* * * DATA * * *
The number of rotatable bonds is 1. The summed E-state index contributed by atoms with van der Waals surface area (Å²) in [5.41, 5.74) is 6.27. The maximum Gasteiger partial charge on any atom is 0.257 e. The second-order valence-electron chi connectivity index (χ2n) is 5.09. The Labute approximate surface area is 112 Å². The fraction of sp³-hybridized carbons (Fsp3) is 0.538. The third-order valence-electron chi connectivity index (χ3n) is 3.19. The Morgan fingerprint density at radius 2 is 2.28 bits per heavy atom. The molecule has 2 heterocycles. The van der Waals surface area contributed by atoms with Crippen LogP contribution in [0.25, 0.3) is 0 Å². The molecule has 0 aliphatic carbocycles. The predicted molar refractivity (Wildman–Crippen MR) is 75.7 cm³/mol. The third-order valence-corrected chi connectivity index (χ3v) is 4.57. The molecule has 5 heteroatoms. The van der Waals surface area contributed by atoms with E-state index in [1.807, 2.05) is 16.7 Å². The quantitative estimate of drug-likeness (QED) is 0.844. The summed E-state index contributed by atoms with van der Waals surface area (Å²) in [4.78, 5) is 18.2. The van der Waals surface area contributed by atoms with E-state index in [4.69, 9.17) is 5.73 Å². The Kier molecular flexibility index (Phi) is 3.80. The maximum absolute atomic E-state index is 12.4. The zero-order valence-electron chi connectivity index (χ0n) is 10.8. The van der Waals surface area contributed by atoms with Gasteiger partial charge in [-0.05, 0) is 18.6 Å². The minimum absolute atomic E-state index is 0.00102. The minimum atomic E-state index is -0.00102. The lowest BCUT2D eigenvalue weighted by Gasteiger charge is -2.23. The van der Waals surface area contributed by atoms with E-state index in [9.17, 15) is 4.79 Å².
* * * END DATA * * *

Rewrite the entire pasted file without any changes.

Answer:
The number of rotatable bonds is 1. The summed E-state index contributed by atoms with van der Waals surface area (Å²) in [5.41, 5.74) is 6.27. The maximum Gasteiger partial charge on any atom is 0.257 e. The second-order valence-electron chi connectivity index (χ2n) is 5.09. The Labute approximate surface area is 112 Å². The fraction of sp³-hybridized carbons (Fsp3) is 0.538. The third-order valence-electron chi connectivity index (χ3n) is 3.19. The Morgan fingerprint density at radius 2 is 2.28 bits per heavy atom. The molecule has 2 heterocycles. The van der Waals surface area contributed by atoms with Crippen LogP contribution in [0.25, 0.3) is 0 Å². The molecule has 0 aliphatic carbocycles. The predicted molar refractivity (Wildman–Crippen MR) is 75.7 cm³/mol. The third-order valence-corrected chi connectivity index (χ3v) is 4.57. The molecule has 5 heteroatoms. The van der Waals surface area contributed by atoms with E-state index in [1.807, 2.05) is 16.7 Å². The quantitative estimate of drug-likeness (QED) is 0.844. The summed E-state index contributed by atoms with van der Waals surface area (Å²) in [4.78, 5) is 18.2. The van der Waals surface area contributed by atoms with E-state index in [4.69, 9.17) is 5.73 Å². The Kier molecular flexibility index (Phi) is 3.80. The maximum absolute atomic E-state index is 12.4. The zero-order valence-electron chi connectivity index (χ0n) is 10.8. The van der Waals surface area contributed by atoms with Gasteiger partial charge in [-0.05, 0) is 18.6 Å². The minimum absolute atomic E-state index is 0.00102. The minimum atomic E-state index is -0.00102. The lowest BCUT2D eigenvalue weighted by Gasteiger charge is -2.23. The van der Waals surface area contributed by atoms with E-state index in [9.17, 15) is 4.79 Å².